In White v United States, 106 U.S.App.D.C. 246, 271 F.2d 829 (1959), defendant was arrested in New York for vagrancy and the police used the occasion, as they conceded to be their practice, to search for narcotics.Summary of this case from Hutcherson v. United States
Argued June 3, 1959.
Decided October 22, 1959.
Mr. William R. Lichtenberg, Washington, D.C. (appointed by this court) for appellant.
Mr. Edward C. O'Connell, Asst. U.S. Atty., with whom Messrs. Oliver Gasch, U.S. Atty., and Carl W. Belcher, Asst. U.S. Atty., were on the brief, for appellee.
Before WILBUR K. MILLER, FAHY and WASHINGTON, Circuit Judges.
Appellant was convicted on eleven counts, including forgery, housebreaking and grand larceny, in violation of 22 D.C. Code §§ 1401, 1801, 2201 and 2202 (1951), and of interstate transportation of falsely made securities, in violation of 18 U.S.C. § 2314 (1958).
His sentence is to a term of imprisonment for a period of three to ten years on each count, sentences to run concurrently.
Documents taken from appellant's person when he was arrested by a city policeman in New York City — evidence material to the prosecution's proof — were introduced in evidence over his objection and after his motion to suppress, filed under Rule 41(e), Fed.R.Crim.P., 18 U.S.C. had been overruled. His position is that this evidence was secured from him by an unreasonable search and seizure in violation of the standards of the Fourth Amendment, thus under settled law rendering the evidence inadmissible on his trial in a Federal court, United States v. Jeffers, 342 U.S. 48, 72 S.Ct. 93, 96 L.Ed. 59; Weeks v. United States, 232 U.S. 383, 34 S.Ct. 341, 58 L.Ed. 652, even though the search and seizure were conducted by a municipal officer, without the involvement of any Federal officer. Hanna v. United States, 104 U.S.App.D.C. 205, 260 F.2d 723. The United States counters that the search and seizure were incidental to appellant's lawful arrest, thus enabling the evidence to be used under an exception to the general rule requiring a valid search warrant to support the reasonableness of a search or seizure. Draper v. United States, 358 U.S. 307, 79 S.Ct. 329, 3 L.Ed.2d 327; United States v. Rabinowitz, 339 U.S. 56, 70 S.Ct. 430, 94 L.Ed. 653; Harris v. United States, 331 U.S. 145, 67 S.Ct. 1098, 91 L.Ed. 1399. Reasonableness, whether or not there is a search warrant, is the ultimate constitutional test of the lawfulness of a search or seizure. See, e.g., United States v. Lefkowitz, 285 U.S. 452, 464, 52 S.Ct. 420, 423, 76 L.Ed. 877, where, in an opinion by Mr. Justice Butler, the Court said:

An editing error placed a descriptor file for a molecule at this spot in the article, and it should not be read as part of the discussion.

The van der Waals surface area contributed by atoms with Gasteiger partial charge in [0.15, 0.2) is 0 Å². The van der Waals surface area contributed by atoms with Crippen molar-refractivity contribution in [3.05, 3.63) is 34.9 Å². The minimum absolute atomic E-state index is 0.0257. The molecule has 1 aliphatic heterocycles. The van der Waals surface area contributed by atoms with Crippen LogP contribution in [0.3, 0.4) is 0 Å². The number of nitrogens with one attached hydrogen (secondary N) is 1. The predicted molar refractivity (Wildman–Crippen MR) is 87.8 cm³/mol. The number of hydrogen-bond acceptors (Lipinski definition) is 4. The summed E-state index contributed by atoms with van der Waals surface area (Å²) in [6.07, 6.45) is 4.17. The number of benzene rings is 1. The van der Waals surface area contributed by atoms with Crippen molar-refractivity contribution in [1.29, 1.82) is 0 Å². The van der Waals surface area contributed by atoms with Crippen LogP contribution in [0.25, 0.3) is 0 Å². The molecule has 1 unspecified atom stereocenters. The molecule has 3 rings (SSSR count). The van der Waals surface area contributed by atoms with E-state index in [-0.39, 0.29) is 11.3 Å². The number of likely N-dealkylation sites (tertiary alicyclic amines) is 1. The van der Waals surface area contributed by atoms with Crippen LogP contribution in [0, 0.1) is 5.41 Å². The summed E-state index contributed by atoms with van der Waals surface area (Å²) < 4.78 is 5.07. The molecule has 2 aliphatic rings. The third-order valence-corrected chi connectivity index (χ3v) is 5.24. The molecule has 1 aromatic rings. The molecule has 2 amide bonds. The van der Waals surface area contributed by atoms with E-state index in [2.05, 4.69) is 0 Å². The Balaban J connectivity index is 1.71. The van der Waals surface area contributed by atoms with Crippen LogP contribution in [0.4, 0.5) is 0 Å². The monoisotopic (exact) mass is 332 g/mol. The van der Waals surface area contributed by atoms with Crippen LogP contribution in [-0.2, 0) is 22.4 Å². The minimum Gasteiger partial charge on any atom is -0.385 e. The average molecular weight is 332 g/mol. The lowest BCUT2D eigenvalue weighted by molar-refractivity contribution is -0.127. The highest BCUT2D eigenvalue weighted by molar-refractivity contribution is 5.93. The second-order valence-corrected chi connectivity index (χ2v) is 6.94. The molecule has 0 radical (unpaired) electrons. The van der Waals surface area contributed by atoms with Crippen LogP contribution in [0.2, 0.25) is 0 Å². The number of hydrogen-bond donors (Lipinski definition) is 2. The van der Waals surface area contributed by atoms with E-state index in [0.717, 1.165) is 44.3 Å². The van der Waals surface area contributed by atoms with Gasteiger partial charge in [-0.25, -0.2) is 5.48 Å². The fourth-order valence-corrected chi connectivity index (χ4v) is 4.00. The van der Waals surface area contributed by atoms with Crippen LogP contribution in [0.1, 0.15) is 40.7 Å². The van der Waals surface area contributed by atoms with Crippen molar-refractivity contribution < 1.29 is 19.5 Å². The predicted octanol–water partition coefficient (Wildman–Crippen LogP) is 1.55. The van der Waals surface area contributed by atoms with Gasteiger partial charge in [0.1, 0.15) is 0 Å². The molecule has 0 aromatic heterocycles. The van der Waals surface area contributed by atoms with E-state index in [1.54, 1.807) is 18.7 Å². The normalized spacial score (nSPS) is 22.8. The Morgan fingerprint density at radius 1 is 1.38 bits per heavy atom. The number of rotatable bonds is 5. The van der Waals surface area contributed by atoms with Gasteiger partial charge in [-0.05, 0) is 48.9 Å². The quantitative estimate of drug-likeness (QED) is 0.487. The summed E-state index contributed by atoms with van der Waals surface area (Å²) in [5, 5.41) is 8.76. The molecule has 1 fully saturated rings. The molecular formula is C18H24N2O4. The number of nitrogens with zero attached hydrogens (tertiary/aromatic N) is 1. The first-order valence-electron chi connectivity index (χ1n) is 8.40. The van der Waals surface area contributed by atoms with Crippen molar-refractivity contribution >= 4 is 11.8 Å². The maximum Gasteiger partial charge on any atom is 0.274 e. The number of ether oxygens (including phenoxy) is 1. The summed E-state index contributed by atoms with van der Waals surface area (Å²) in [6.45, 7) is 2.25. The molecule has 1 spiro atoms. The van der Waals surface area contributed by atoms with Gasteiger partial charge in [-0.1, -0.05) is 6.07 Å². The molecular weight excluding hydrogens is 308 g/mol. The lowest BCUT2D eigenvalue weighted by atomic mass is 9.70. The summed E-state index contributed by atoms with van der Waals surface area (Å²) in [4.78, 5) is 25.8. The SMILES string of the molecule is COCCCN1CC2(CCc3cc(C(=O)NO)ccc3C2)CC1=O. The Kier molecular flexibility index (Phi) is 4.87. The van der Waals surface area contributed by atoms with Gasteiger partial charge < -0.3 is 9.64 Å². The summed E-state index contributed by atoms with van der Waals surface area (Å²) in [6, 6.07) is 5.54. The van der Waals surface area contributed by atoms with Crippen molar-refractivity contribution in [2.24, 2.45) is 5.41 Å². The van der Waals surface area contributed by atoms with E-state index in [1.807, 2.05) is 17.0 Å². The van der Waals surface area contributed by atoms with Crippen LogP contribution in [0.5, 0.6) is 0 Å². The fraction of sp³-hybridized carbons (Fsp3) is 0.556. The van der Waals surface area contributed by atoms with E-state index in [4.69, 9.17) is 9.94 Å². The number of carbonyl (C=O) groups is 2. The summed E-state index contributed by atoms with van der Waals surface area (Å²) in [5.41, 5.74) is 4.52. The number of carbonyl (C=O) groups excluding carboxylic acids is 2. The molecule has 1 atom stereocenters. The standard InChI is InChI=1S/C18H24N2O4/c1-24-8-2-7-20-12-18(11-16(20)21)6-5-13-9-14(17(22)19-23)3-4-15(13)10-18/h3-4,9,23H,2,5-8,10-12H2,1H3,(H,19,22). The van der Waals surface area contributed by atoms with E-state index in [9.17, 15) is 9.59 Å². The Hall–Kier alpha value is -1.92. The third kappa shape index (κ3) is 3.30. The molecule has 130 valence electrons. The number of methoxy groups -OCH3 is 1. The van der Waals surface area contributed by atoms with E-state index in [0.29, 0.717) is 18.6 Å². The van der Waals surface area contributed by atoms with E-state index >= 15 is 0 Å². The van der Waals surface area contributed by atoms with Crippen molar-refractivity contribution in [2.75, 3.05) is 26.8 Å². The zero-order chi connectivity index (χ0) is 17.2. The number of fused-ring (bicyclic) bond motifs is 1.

"The right of the people to be secure in their persons, houses, papers, and effects, against unreasonable searches and seizures, shall not be violated, and no Warrants shall issue, but upon probable cause, supported by Oath or affirmation, and particularly describing the place to be searched, and the persons or things to be seized." U.S. Const. Amend. IV.
"The Fourth Amendment forbids every search that is unreasonable and is construed liberally to safeguard the right of privacy * * *. Its protection extends to offenders as well as to the law abiding."
In passing upon the reasonableness of the search and seizure we accept the factual version given by the police officer. He was seated in a car between 145th and 146th Streets on the east side of Bradhurst Avenue, New York City, about 2 o'clock in the morning of August 11, 1958. Appellant was walking along with another man and was under observation about 30 seconds, or 100 feet. He kept looking back as if expecting someone to follow him. The officer stopped the two men and asked for identification. The papers produced by appellant, considered with his statements, created a discrepancy. The man with appellant, however, demonstrated his own identification, whereupon the officer "let him go."
When he accosted appellant the officer told him to put his hands together "this way," described during the trial as requiring him to clasp his hands in a certain position. The officer "patted him down to make sure he had no weapons," and then felt in his pockets, up to which time he had no intention of arresting him. The officer asked appellant where he worked, receiving the reply he had not worked for over a year; he said he maintained himself by gambling. Thereupon the officer informed appellant he was arresting him for vagrancy. He had stopped appellant, told him to put his hands together, and started ordering him around, because "that is the procedure for that area. There had been numerous muggings, and narcotic activity in that area." Asked if it was not a fact that he thought appellant had narcotics on him he replied, "That is correct," though he had never seen appellant before. The foregoing is the substance of the officer's testimony on the motion to suppress.